Pegasor Oy


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Rostedt A.,Tampere University of Technology | Ntziachristos L.D.,Tampere University of Technology | Simonen P.,Tampere University of Technology | Ronkko T.,Tampere University of Technology | And 4 more authors.
SAE International Journal of Engines | Year: 2017

In this article we present a design of a new miniaturized sensor with the capacity to measure exhaust particle concentrations on board vehicles and engines. The sensor is characterized by ultra-fast response time, high sensitivity, and a wide dynamic range. In addition, the physical dimensions of the sensor enable its placement along the exhaust line. The concentration response and temporal performance of a prototype sensor are discussed and characterized with aerosol laboratory test measurements. The sensor performance was also tested with actual engine exhaust in both chassis and engine dynamometer measurements. These measurements demonstrate that the sensor has the potential to meet and even exceed any requirements around the world in terms of on-board diagnostic (OBD) sensitivity and frequency of monitoring. Further to potential OBD applications, this has the capacity to be used as an engine and combustion diagnostics sensor, for example to detect misfiring, cylinder combustion variability, exhaust gas recirculation flowrate, etc. © 2017 SAE International.

Jarvinen A.,Tampere University of Technology | Kuuluvainen H.,Tampere University of Technology | Niemi J.V.,Helsinki Region Environmental Services Authority HSY | Niemi J.V.,University of Helsinki | And 7 more authors.
Urban Climate | Year: 2015

Urban air contains considerable amounts of harmful gaseous substances and aerosol particles. In this study, a recently introduced diffusion charger based PPS-M particle sensor (Pegasor Oy, Tampere, Finland) was evaluated for outdoor air quality measurements in urban environment. The PPS-M particle sensor was used in two stationary air quality measurement stations, one located in the roadside environment and the other in residential area, and in a mobile laboratory. The sampling of urban aerosol to the PPS-M sensor was performed without any pre-conditioning of aerosol. The sensor response to PM2.5 varied between the measurements, being between 7 and 30fA/(μg/m3) depending on the aerosol source. The highest PM2.5 response was observed in the roadside study for exhaust particles while the lowest PM2.5 response was observed for large long range transported aerosol particles having relatively large mean particle size. The sensor signal was found to produce very linear response, with only minimal deviation, to the lung deposited particle surface area concentration (from 4.5 to 6fA/(μm2/cm3)) and to the condensation sink of urban air particles (from 1.0×104 to 1.2×104 fAcm3). The sensor response to particle number concentration was defined to be 0.0044fA/(1/cm3) in roadside environment. In this environment, the signal was found to correlate also with NO and NO2 concentrations of roadside air due to the same origin of particulate and gaseous pollutants. Similar correlation between NOx and the PPS-M signal was not observed in residential area. © 2014.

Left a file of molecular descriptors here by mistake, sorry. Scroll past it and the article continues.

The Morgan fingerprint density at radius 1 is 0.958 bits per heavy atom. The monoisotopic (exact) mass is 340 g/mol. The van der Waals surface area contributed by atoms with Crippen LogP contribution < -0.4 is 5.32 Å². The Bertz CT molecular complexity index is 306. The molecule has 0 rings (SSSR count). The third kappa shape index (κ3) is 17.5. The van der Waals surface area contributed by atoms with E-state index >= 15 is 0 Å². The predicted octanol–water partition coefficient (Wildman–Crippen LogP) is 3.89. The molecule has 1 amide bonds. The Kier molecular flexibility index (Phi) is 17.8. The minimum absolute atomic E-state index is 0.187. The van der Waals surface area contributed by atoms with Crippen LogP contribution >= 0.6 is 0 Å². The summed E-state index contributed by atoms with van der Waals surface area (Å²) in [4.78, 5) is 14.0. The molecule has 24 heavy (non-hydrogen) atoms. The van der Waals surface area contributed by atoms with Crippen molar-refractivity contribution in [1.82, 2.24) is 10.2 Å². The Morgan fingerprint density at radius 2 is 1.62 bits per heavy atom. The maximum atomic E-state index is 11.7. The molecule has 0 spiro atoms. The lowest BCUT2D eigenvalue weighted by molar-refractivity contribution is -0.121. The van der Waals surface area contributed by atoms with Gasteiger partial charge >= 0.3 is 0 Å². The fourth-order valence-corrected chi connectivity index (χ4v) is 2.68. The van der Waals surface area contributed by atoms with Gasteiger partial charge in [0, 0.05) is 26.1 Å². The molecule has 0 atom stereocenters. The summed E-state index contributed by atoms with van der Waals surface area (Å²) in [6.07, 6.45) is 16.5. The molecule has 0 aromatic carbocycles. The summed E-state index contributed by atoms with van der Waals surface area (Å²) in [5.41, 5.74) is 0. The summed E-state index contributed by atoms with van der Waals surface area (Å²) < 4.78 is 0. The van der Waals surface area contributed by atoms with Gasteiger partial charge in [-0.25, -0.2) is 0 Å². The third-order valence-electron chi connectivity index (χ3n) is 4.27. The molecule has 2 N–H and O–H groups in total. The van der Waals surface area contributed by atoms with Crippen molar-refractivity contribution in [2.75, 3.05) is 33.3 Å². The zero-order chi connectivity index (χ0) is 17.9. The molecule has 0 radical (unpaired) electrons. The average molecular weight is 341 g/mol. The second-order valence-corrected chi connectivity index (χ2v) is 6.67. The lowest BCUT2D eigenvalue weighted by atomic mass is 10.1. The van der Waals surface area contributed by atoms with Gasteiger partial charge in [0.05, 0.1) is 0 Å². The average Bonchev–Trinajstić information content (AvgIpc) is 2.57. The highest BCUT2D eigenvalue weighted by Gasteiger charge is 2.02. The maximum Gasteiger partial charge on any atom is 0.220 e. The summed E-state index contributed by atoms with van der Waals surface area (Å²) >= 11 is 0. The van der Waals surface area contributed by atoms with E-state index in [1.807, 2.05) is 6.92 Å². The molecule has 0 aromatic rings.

Ntziachristos L.,Aristotle University of Thessaloniki | Amanatidis S.,Aristotle University of Thessaloniki | Samaras Z.,Aristotle University of Thessaloniki | Janka K.,Pegasor Oy | Tikkanen J.,Pegasor Oy
SAE International Journal of Fuels and Lubricants | Year: 2013

The Pegasor Particle Sensor (PPS) is a small and lightweight sensor that can be used directly in raw exhaust to provide the mass and number concentration of exhaust aerosol. Its operation principle is based on the electrical charging of exhaust aerosol and determination of particle concentration by measuring the charge accumulated on the particles. In this paper we have applied the PPS in a variety of vehicle exhaust configurations to evaluate its performance characteristics. First, the output signal of the instrument was calibrated with diesel exhaust to deliver either the mass or the number concentration of exhaust aerosol. Linear response with the soot mass concentration measured by a Photo Acoustic Soot Sensor and number concentration measured by an Electrical Low Pressure Impactor was established. Based on this calibration, the instrument was then used to measure particle concentrations at levels produced by a gasoline direct injection vehicle and diesel exhaust filtered by particle filters of variable efficiency. Hence, the complete range of concentrations and particle characteristics typically encountered in automotive exhaust has been examined. The results show that the PPS signal can provide a repeatable measurement of aerosol concentration in the exhaust of current vehicles, offering a very good correlation both to the mass and number of particles, as measured by existing techniques. Copyright © 2013 SAE International.